All too often, I am confronted with the issue of whether a thermal imager is necessary. I have heard all kinds of reasons not to carry the thermal imager, including, "It's too heavy," "It will only slow me down," "I have too many other tools to carry" and "I don't really need a thermal imager...
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• Firefighting efficiency — It wasn't that long ago that whenever you wanted to drive to a destination you had never been to, you were forced to call for directions and write them down turn by turn. Computer software and the Internet changed this paradigm quickly; however, the most efficient way now is the magic box that sits on many dashboards or attaches to many windshields. You simply enter your destination and the all-too-familiar voice guides you turn by turn. There is no voice direction on your thermal imager, but it can serve as a sort of GPS to the seat of the fire. By monitoring directionality of convected air currents, the firefighter can follow them back to the source.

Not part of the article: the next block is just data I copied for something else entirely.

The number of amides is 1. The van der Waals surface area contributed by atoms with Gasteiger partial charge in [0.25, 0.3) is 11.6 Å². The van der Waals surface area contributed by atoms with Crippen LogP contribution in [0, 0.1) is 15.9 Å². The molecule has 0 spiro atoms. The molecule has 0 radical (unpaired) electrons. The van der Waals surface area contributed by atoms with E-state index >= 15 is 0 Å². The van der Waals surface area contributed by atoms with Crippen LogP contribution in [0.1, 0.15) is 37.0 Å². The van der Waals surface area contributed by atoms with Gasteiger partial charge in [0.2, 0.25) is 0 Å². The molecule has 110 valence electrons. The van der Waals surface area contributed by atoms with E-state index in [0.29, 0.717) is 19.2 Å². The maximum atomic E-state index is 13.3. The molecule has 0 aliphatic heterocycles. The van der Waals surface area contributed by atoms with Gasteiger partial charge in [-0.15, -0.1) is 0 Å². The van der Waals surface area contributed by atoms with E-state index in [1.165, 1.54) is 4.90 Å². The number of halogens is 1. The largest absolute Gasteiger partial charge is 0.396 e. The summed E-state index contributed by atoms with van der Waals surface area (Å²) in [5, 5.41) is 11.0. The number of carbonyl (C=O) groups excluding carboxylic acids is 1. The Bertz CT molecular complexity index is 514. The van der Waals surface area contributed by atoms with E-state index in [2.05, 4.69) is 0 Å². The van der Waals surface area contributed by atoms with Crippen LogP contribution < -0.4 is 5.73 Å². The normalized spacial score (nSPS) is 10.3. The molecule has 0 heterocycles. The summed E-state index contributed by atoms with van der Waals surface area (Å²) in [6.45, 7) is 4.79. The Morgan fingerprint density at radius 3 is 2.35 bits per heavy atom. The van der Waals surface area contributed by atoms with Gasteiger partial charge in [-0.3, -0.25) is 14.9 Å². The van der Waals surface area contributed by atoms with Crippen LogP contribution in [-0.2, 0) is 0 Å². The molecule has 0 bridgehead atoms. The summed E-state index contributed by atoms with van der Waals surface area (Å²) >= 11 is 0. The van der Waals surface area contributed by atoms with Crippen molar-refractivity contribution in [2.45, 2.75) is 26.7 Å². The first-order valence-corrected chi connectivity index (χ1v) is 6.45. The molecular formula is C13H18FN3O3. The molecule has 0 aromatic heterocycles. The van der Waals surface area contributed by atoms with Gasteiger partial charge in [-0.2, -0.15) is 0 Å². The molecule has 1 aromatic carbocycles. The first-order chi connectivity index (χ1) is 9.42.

The thermal imager can aid in both the need for and the evaluation of the effectiveness of ventilation. When forcing internal doors or windows, manipulating tools, evaluating the effectiveness of the chosen fire stream pattern and location or breaching walls, the thermal imager can improve the efficiency and the overall safety of the operation.
BRAD HARVEY is the Thermal Imaging Product Manager at Bullard. He is a veteran of public safety as a firefighter, police officer and paramedic and is certified through the Law Enforcement Thermographers' Association (LETA) as a thermal imaging instructor. Harvey has worked as a high-angle rescue instructor and is a certified rescue technician and fire instructor. If you have questions about thermal imaging, you may e-mail him at firstname.lastname@example.org.